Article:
HOW BRANDS CAN ENGAGE WITH THE NEW MUSLIM CONSUMER
We take a new approach.We start by understanding And then analyse what core Muslim values like these they mean for brands. Purity Be authen9c in word and deed. Honesty Be transparent. Humility Avoid hubris. Discipline Display eﬃciency. Togetherness Be part of the community. Image-‐consciousness Help project the right image.
The consumer is part of a community When you speak to the Muslim consumer, you speak to the Muslim community A duty to divulge The ummah Ramadan Hajj Eid
Practical guidance: engaging the community Key traits of the new Muslim consumer: Crosses cultural and geographic boundaries to connect with those of shared values via digital and social media An obligation to share knowledge about brands Corporate error is punished, but corporate empathy is rewarded with loyalty Engagement strategies Endorsement through word of mouth Responsible citizenship Supporting the community
Case study: supporting the communityPersil and Pril’s “This place is our country” campaign (Egypt)
Purity affects body and soul Purity of ingredients is crucial Purity of a brand’s intention affects consumer perception Purity of mysterious processes and ingredient labels is becoming increasingly important
Practical guidance: purity Key traits of the new Muslim consumer: Importance placed on upholding the values of halal and tayyib Will be rigorous in checking halal credentials Increasingly demanding of end to end ethics in the supply chain Purity should be ‘technical’ as well as in the ethos Desire for purity extends to wider consumption such as health, pharma and personal care Engagement strategies Ensure that certification is conducted by bodies with credibility with the target consumer Do as you say: ensure your products and processes are all halal and as you say they are Make halal information available at all touchpoints, especially on the web Do not over-claim on any product
Clarity and relevance The New Muslim consumer treats brands like people: and holds them to similar account. They expect people to be clear, and expect the same for brands We talked earlier about the importance of clarity of certification processes and logos This must include honesty about what is and isn’t fully halal, otherwise you will get found out Clarity leads to trust. If trust is breached, the brand must work hard to build it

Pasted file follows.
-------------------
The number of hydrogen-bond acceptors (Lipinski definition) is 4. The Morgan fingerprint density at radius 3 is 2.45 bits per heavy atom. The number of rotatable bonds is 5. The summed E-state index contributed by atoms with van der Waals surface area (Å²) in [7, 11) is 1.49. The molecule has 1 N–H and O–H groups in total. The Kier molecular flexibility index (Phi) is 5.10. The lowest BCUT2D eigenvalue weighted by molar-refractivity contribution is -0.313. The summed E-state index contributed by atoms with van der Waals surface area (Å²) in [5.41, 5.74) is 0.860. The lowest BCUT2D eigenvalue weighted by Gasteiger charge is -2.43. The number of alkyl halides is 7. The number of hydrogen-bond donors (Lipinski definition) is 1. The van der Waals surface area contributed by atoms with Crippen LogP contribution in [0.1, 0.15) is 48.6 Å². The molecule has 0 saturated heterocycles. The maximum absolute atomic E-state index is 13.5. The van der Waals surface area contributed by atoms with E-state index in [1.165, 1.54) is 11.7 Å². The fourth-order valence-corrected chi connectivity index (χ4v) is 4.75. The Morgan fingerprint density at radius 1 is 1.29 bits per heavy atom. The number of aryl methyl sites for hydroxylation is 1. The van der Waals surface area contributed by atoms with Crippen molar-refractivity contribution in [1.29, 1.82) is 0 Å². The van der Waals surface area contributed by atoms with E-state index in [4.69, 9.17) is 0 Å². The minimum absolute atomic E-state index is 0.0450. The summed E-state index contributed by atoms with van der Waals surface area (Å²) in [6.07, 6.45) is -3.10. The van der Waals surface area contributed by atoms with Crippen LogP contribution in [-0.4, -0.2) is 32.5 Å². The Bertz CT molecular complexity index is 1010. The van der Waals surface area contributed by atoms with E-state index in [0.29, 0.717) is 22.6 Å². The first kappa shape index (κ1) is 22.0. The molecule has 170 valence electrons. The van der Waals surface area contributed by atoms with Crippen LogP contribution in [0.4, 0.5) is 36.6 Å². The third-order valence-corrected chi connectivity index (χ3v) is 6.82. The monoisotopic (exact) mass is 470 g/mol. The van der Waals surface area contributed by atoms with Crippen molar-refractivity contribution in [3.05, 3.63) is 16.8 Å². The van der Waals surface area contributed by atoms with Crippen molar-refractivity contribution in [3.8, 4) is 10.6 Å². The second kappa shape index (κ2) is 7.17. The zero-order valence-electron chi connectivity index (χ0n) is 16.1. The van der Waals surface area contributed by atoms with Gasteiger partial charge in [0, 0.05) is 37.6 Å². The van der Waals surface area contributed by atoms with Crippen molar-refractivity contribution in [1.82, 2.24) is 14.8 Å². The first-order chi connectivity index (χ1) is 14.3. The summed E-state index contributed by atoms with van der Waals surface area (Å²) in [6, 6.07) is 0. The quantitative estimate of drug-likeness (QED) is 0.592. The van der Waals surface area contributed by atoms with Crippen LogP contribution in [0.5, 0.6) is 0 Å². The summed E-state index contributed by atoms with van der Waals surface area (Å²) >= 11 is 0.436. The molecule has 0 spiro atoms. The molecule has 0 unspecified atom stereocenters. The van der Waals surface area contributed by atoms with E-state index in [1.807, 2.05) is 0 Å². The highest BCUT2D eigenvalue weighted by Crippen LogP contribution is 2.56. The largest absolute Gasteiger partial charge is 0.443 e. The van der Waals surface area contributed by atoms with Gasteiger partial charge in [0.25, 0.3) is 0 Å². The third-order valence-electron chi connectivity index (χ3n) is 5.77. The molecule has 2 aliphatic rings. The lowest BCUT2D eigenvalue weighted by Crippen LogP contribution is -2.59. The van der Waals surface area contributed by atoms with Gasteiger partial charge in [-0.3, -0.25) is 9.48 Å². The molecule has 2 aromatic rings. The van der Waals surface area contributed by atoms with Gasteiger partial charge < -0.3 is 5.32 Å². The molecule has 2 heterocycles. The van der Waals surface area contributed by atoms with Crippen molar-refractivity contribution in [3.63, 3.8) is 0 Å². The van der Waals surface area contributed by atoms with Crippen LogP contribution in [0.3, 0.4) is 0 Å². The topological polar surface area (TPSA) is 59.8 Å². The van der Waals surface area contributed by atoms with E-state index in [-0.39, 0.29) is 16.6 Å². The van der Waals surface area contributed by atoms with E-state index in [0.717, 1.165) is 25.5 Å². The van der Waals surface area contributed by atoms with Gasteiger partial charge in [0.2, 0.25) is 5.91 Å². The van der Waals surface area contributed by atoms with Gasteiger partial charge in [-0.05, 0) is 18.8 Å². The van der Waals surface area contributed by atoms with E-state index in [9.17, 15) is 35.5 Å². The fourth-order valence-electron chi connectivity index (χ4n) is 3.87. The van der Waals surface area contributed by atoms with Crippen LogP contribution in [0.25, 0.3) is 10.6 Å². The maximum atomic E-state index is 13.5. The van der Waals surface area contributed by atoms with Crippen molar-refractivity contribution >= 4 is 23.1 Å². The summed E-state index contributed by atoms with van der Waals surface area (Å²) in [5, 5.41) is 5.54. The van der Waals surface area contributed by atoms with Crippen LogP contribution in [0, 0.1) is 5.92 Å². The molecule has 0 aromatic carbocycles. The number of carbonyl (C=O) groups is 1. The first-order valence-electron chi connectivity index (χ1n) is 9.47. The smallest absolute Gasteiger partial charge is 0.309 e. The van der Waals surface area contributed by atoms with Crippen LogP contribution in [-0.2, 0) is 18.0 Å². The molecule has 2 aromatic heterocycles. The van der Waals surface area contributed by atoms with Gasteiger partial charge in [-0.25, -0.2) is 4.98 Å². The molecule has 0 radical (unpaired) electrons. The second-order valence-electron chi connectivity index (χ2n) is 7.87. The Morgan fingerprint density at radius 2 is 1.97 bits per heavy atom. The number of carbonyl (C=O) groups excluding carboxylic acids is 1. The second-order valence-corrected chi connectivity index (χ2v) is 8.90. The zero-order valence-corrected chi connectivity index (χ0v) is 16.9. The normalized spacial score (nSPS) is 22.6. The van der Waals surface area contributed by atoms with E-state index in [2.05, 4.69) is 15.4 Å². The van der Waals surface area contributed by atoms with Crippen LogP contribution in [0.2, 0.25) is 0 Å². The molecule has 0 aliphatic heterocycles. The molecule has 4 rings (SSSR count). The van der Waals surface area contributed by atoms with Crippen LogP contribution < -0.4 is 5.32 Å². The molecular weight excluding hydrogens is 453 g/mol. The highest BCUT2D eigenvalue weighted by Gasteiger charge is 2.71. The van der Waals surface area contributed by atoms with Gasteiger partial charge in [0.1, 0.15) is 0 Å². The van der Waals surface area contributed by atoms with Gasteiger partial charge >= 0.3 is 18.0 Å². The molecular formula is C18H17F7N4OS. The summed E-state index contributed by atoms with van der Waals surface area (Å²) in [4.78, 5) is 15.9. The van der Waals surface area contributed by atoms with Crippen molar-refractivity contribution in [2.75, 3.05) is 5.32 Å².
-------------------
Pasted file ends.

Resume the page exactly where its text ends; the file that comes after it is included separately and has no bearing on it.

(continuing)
Practical guidance: clarity and relevance Key traits of the new Muslim consumer: Clear intentions and values: They expect brands to be clear about what they stand for, just as they expect it from people Clear communication: They expect brands to lay out clearly how their products and business do or do not comply with their shariah aspirations Relevance of the brand must be clear Engagement strategies Be open and honest about what parts of the product and brand are halal Train staff to be clear in communicating the brand message and product features Ensure that the brand message is relevant to the Muslim consumer, the relevance is clearly communicated and that expectations can be met
Case study: clarity and relevanceRumah Zakat (Indonesia)
Three key messagesThe Muslim consumer market is growing rapidly, especially inAsiaThe values Muslim consumers ask for appeal to wideraudiences tooMuslim consumers want brands to reach out to them to helpnavigate their aspiration for a Muslim lifestyle, and brands thatdo will be rewarded with loyalty and endorsementLabelling things ‘Islamic’ or ‘halal’ is not enough: brands mustengage on the level of values, and must work hard to build andmaintain trust
What Ogilvy Noor does A data-‐based in-‐depth look at the core values and trends in the world of the Islamic consumer, and how they will aﬀect your brand Direct consultancy on brand posi9oning, visual iden9ty, consumer marke9ng, CSR, research, etc. In short, a full toolkit for successful brand building to Muslim consumers.
THANK YOU QUESTIONS John Goodman President, Ogilvy Noor John.Goodman@ogilvy.com www.ogilvynoor.com @OgilvyNoor